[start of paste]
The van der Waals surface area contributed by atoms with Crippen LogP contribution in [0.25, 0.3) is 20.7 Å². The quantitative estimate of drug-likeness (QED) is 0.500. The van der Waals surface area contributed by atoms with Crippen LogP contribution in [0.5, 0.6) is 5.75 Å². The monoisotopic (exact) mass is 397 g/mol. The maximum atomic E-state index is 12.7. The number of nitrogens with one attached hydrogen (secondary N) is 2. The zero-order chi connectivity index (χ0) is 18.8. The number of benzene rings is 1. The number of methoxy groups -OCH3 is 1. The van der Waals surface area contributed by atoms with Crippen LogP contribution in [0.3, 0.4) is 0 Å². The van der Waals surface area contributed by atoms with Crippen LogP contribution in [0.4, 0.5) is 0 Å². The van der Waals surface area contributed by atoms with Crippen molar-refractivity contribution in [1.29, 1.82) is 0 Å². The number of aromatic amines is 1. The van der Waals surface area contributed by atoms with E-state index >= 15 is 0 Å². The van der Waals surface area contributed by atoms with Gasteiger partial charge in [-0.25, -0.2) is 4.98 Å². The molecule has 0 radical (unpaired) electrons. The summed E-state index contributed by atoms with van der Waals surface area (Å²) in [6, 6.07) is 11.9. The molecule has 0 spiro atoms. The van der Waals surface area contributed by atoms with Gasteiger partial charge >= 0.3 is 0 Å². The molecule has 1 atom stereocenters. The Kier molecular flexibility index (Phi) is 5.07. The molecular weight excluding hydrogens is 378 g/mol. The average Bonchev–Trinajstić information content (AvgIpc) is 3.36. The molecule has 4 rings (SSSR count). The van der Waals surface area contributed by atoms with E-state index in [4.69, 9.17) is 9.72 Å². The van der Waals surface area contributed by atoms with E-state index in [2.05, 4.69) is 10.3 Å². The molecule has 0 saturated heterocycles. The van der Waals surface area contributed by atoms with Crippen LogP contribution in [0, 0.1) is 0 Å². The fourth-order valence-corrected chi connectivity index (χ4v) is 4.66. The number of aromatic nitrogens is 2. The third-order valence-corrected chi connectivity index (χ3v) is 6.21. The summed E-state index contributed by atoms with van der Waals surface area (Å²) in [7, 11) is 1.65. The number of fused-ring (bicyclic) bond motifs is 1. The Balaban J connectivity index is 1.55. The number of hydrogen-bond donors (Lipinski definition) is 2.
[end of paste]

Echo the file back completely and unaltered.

The van der Waals surface area contributed by atoms with Crippen LogP contribution in [0.25, 0.3) is 20.7 Å². The quantitative estimate of drug-likeness (QED) is 0.500. The van der Waals surface area contributed by atoms with Crippen LogP contribution in [0.5, 0.6) is 5.75 Å². The monoisotopic (exact) mass is 397 g/mol. The maximum atomic E-state index is 12.7. The number of nitrogens with one attached hydrogen (secondary N) is 2. The zero-order chi connectivity index (χ0) is 18.8. The number of benzene rings is 1. The number of methoxy groups -OCH3 is 1. The van der Waals surface area contributed by atoms with Crippen LogP contribution in [0.3, 0.4) is 0 Å². The van der Waals surface area contributed by atoms with Crippen LogP contribution in [0.4, 0.5) is 0 Å². The van der Waals surface area contributed by atoms with Crippen molar-refractivity contribution in [1.29, 1.82) is 0 Å². The number of aromatic amines is 1. The van der Waals surface area contributed by atoms with E-state index >= 15 is 0 Å². The van der Waals surface area contributed by atoms with Gasteiger partial charge in [-0.25, -0.2) is 4.98 Å². The molecule has 0 radical (unpaired) electrons. The summed E-state index contributed by atoms with van der Waals surface area (Å²) in [6, 6.07) is 11.9. The molecule has 0 spiro atoms. The van der Waals surface area contributed by atoms with Gasteiger partial charge >= 0.3 is 0 Å². The molecule has 1 atom stereocenters. The Kier molecular flexibility index (Phi) is 5.07. The molecular weight excluding hydrogens is 378 g/mol. The average Bonchev–Trinajstić information content (AvgIpc) is 3.36. The molecule has 4 rings (SSSR count). The van der Waals surface area contributed by atoms with E-state index in [4.69, 9.17) is 9.72 Å². The van der Waals surface area contributed by atoms with E-state index in [2.05, 4.69) is 10.3 Å². The molecule has 0 saturated heterocycles. The van der Waals surface area contributed by atoms with Crippen LogP contribution in [0, 0.1) is 0 Å². The fourth-order valence-corrected chi connectivity index (χ4v) is 4.66. The number of aromatic nitrogens is 2. The third-order valence-corrected chi connectivity index (χ3v) is 6.21. The summed E-state index contributed by atoms with van der Waals surface area (Å²) in [7, 11) is 1.65. The number of fused-ring (bicyclic) bond motifs is 1. The Balaban J connectivity index is 1.55. The number of hydrogen-bond donors (Lipinski definition) is 2.